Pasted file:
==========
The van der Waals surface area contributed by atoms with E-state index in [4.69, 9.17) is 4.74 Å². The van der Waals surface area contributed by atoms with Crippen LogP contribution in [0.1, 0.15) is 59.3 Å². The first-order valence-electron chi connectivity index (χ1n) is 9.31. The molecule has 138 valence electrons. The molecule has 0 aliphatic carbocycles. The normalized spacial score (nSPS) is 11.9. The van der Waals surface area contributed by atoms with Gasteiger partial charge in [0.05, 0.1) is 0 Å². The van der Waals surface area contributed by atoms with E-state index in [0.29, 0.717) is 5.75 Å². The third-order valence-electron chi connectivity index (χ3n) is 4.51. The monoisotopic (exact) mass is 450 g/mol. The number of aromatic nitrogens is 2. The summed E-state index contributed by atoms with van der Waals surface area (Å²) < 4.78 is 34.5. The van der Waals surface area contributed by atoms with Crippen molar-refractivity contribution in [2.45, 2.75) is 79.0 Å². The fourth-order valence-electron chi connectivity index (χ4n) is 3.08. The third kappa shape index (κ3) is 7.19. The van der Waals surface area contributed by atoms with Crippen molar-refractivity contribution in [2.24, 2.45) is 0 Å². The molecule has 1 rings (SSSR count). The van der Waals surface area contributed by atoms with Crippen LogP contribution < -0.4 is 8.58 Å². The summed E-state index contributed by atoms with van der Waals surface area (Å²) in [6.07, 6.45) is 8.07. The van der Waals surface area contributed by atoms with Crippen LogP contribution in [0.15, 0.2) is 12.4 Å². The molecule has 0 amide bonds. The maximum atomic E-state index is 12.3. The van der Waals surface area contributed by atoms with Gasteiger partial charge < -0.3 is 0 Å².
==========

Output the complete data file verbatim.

The van der Waals surface area contributed by atoms with E-state index in [4.69, 9.17) is 4.74 Å². The van der Waals surface area contributed by atoms with Crippen LogP contribution in [0.1, 0.15) is 59.3 Å². The first-order valence-electron chi connectivity index (χ1n) is 9.31. The molecule has 138 valence electrons. The molecule has 0 aliphatic carbocycles. The normalized spacial score (nSPS) is 11.9. The van der Waals surface area contributed by atoms with Gasteiger partial charge in [0.05, 0.1) is 0 Å². The van der Waals surface area contributed by atoms with E-state index in [0.29, 0.717) is 5.75 Å². The third-order valence-electron chi connectivity index (χ3n) is 4.51. The monoisotopic (exact) mass is 450 g/mol. The number of aromatic nitrogens is 2. The summed E-state index contributed by atoms with van der Waals surface area (Å²) < 4.78 is 34.5. The van der Waals surface area contributed by atoms with Crippen molar-refractivity contribution in [2.45, 2.75) is 79.0 Å². The fourth-order valence-electron chi connectivity index (χ4n) is 3.08. The third kappa shape index (κ3) is 7.19. The van der Waals surface area contributed by atoms with Crippen molar-refractivity contribution in [2.24, 2.45) is 0 Å². The molecule has 1 rings (SSSR count). The van der Waals surface area contributed by atoms with Crippen LogP contribution < -0.4 is 8.58 Å². The summed E-state index contributed by atoms with van der Waals surface area (Å²) in [6.07, 6.45) is 8.07. The van der Waals surface area contributed by atoms with Crippen LogP contribution in [0.15, 0.2) is 12.4 Å². The molecule has 0 amide bonds. The maximum atomic E-state index is 12.3. The van der Waals surface area contributed by atoms with Gasteiger partial charge < -0.3 is 0 Å².